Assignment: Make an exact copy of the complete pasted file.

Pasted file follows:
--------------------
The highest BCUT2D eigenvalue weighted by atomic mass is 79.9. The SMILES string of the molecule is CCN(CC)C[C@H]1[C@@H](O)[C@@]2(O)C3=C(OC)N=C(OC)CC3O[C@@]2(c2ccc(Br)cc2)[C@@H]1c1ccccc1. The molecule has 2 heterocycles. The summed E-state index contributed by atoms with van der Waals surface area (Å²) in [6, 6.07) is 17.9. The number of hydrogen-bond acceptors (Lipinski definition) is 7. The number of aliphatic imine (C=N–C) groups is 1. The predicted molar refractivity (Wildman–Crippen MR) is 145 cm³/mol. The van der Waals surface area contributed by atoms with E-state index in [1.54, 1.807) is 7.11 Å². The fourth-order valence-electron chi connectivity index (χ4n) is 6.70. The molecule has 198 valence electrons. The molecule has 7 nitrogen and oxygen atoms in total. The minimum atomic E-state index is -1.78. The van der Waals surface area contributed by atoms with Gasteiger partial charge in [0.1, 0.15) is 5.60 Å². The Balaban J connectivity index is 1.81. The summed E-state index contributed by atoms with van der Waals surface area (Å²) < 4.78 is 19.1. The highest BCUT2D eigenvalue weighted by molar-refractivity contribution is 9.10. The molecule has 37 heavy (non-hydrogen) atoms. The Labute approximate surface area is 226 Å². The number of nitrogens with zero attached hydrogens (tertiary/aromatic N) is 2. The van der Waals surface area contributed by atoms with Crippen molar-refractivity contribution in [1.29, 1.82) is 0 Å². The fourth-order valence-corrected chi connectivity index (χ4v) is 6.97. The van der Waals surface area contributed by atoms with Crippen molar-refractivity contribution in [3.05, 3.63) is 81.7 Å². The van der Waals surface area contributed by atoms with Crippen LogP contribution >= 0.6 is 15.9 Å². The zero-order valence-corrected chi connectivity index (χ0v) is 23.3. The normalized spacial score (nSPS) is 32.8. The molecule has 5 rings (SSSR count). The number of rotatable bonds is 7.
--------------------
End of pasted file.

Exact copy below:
The highest BCUT2D eigenvalue weighted by atomic mass is 79.9. The SMILES string of the molecule is CCN(CC)C[C@H]1[C@@H](O)[C@@]2(O)C3=C(OC)N=C(OC)CC3O[C@@]2(c2ccc(Br)cc2)[C@@H]1c1ccccc1. The molecule has 2 heterocycles. The summed E-state index contributed by atoms with van der Waals surface area (Å²) in [6, 6.07) is 17.9. The number of hydrogen-bond acceptors (Lipinski definition) is 7. The number of aliphatic imine (C=N–C) groups is 1. The predicted molar refractivity (Wildman–Crippen MR) is 145 cm³/mol. The van der Waals surface area contributed by atoms with E-state index in [1.54, 1.807) is 7.11 Å². The fourth-order valence-electron chi connectivity index (χ4n) is 6.70. The molecule has 198 valence electrons. The molecule has 7 nitrogen and oxygen atoms in total. The minimum atomic E-state index is -1.78. The van der Waals surface area contributed by atoms with Gasteiger partial charge in [0.1, 0.15) is 5.60 Å². The Balaban J connectivity index is 1.81. The summed E-state index contributed by atoms with van der Waals surface area (Å²) < 4.78 is 19.1. The highest BCUT2D eigenvalue weighted by molar-refractivity contribution is 9.10. The molecule has 37 heavy (non-hydrogen) atoms. The Labute approximate surface area is 226 Å². The number of nitrogens with zero attached hydrogens (tertiary/aromatic N) is 2. The van der Waals surface area contributed by atoms with Crippen molar-refractivity contribution in [1.29, 1.82) is 0 Å². The fourth-order valence-corrected chi connectivity index (χ4v) is 6.97. The van der Waals surface area contributed by atoms with Crippen molar-refractivity contribution in [3.05, 3.63) is 81.7 Å². The van der Waals surface area contributed by atoms with Crippen LogP contribution >= 0.6 is 15.9 Å². The zero-order valence-corrected chi connectivity index (χ0v) is 23.3. The normalized spacial score (nSPS) is 32.8. The molecule has 5 rings (SSSR count). The number of rotatable bonds is 7.